P.R. designed the shRNA library and performed the RNAi screen, P.R. and M.R. planned and performed most experiments and analysed data. T.N. and E.A. performed bioinformatics analysis of RNA- and ChIP-seq data. F.M., Ł.M.B. and A.S. performed and analysed STARR-seq experiments. M.M. generated validated BRD2/3/4 shRNAs and performed experiments. J.R.-S. and C.V. contributed ChIP-seq data and provided advice. B.P., S.C.-R. and P.V. performed analyses in primary patient samples. S.D. performed experiments in PDAC. T.H. improved protocols for shRNA deep-sequencing. J.J. contributed critical reagents and performed CFU assays. L.E.D. provided critical reagents. N.S., U.T.-G. and D.G. profiled JQ1 sensitivity and performed RNA-seq in human cell lines. M.P. and N.K. provided critical advice and support. J.Z. designed experiments, analysed data, and supervised this research. P.R., M.R. and J.Z. co-wrote the paper.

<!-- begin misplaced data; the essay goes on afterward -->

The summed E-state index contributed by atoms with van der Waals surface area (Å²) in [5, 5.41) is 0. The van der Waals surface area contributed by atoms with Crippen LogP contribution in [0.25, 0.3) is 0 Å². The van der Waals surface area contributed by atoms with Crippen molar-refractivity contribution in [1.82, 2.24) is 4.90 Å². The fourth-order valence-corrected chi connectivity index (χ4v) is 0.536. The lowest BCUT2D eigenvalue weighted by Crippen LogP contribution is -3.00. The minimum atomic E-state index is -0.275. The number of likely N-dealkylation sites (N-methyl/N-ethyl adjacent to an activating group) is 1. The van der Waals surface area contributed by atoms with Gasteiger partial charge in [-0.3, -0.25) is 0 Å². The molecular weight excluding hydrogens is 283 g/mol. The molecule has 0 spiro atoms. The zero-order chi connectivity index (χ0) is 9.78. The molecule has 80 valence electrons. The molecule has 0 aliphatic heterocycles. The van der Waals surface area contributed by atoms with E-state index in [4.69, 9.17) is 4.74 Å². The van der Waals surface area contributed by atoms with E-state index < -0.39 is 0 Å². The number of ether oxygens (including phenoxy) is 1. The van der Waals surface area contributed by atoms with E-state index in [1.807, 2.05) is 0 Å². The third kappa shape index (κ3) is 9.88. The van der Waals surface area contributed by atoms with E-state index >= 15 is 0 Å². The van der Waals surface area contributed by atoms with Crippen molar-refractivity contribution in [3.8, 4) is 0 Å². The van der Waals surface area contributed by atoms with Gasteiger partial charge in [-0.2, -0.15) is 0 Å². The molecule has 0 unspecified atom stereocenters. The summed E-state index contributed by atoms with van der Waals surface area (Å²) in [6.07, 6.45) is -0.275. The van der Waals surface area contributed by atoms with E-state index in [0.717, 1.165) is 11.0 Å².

Corresponding author

Correspondence to Johannes Zuber.

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Competing interests

The authors declare no competing financial interests.

Extended data figures and tables

Extended Data Figure 1 Multiplexed shRNAmir screening for chromatin-associated dependencies in AML maintenance and BET resistance.